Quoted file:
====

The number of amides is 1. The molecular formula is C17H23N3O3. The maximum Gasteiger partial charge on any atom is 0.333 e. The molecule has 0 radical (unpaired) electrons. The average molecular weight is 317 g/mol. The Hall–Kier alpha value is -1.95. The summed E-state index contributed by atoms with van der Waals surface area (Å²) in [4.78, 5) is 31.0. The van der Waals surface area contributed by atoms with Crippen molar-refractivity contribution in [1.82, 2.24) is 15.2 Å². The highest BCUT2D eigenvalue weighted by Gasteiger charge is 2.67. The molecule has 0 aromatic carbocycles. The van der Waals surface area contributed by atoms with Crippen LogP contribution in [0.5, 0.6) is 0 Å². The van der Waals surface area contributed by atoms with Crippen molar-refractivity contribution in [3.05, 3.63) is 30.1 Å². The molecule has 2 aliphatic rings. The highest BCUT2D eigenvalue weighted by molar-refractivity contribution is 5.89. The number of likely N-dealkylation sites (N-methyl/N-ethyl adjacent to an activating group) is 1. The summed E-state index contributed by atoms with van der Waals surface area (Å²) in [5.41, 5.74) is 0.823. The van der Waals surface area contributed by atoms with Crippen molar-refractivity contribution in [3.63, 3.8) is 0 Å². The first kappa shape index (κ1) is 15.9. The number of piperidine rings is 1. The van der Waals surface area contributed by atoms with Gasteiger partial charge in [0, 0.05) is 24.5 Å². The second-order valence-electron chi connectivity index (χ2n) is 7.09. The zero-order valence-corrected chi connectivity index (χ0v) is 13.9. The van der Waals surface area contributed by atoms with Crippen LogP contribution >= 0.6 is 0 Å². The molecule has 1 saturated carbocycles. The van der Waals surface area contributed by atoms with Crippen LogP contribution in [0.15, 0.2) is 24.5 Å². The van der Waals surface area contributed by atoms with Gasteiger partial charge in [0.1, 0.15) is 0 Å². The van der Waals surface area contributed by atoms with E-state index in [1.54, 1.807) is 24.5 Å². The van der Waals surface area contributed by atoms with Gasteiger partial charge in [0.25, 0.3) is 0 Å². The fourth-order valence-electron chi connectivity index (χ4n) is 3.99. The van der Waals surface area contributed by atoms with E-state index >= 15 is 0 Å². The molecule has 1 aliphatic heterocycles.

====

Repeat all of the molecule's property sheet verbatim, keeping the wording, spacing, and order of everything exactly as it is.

The number of amides is 1. The molecular formula is C17H23N3O3. The maximum Gasteiger partial charge on any atom is 0.333 e. The molecule has 0 radical (unpaired) electrons. The average molecular weight is 317 g/mol. The Hall–Kier alpha value is -1.95. The summed E-state index contributed by atoms with van der Waals surface area (Å²) in [4.78, 5) is 31.0. The van der Waals surface area contributed by atoms with Crippen molar-refractivity contribution in [1.82, 2.24) is 15.2 Å². The highest BCUT2D eigenvalue weighted by Gasteiger charge is 2.67. The molecule has 0 aromatic carbocycles. The van der Waals surface area contributed by atoms with Crippen LogP contribution in [0.5, 0.6) is 0 Å². The van der Waals surface area contributed by atoms with Crippen molar-refractivity contribution in [3.05, 3.63) is 30.1 Å². The molecule has 2 aliphatic rings. The highest BCUT2D eigenvalue weighted by molar-refractivity contribution is 5.89. The number of likely N-dealkylation sites (N-methyl/N-ethyl adjacent to an activating group) is 1. The summed E-state index contributed by atoms with van der Waals surface area (Å²) in [5.41, 5.74) is 0.823. The van der Waals surface area contributed by atoms with Crippen molar-refractivity contribution in [3.63, 3.8) is 0 Å². The first kappa shape index (κ1) is 15.9. The number of piperidine rings is 1. The van der Waals surface area contributed by atoms with Gasteiger partial charge in [0, 0.05) is 24.5 Å². The second-order valence-electron chi connectivity index (χ2n) is 7.09. The zero-order valence-corrected chi connectivity index (χ0v) is 13.9. The van der Waals surface area contributed by atoms with Crippen LogP contribution >= 0.6 is 0 Å². The molecule has 1 saturated carbocycles. The van der Waals surface area contributed by atoms with Crippen LogP contribution in [0.15, 0.2) is 24.5 Å². The van der Waals surface area contributed by atoms with Gasteiger partial charge in [0.1, 0.15) is 0 Å². The van der Waals surface area contributed by atoms with E-state index in [1.54, 1.807) is 24.5 Å². The van der Waals surface area contributed by atoms with Gasteiger partial charge in [0.25, 0.3) is 0 Å². The fourth-order valence-electron chi connectivity index (χ4n) is 3.99. The van der Waals surface area contributed by atoms with E-state index >= 15 is 0 Å². The molecule has 1 aliphatic heterocycles.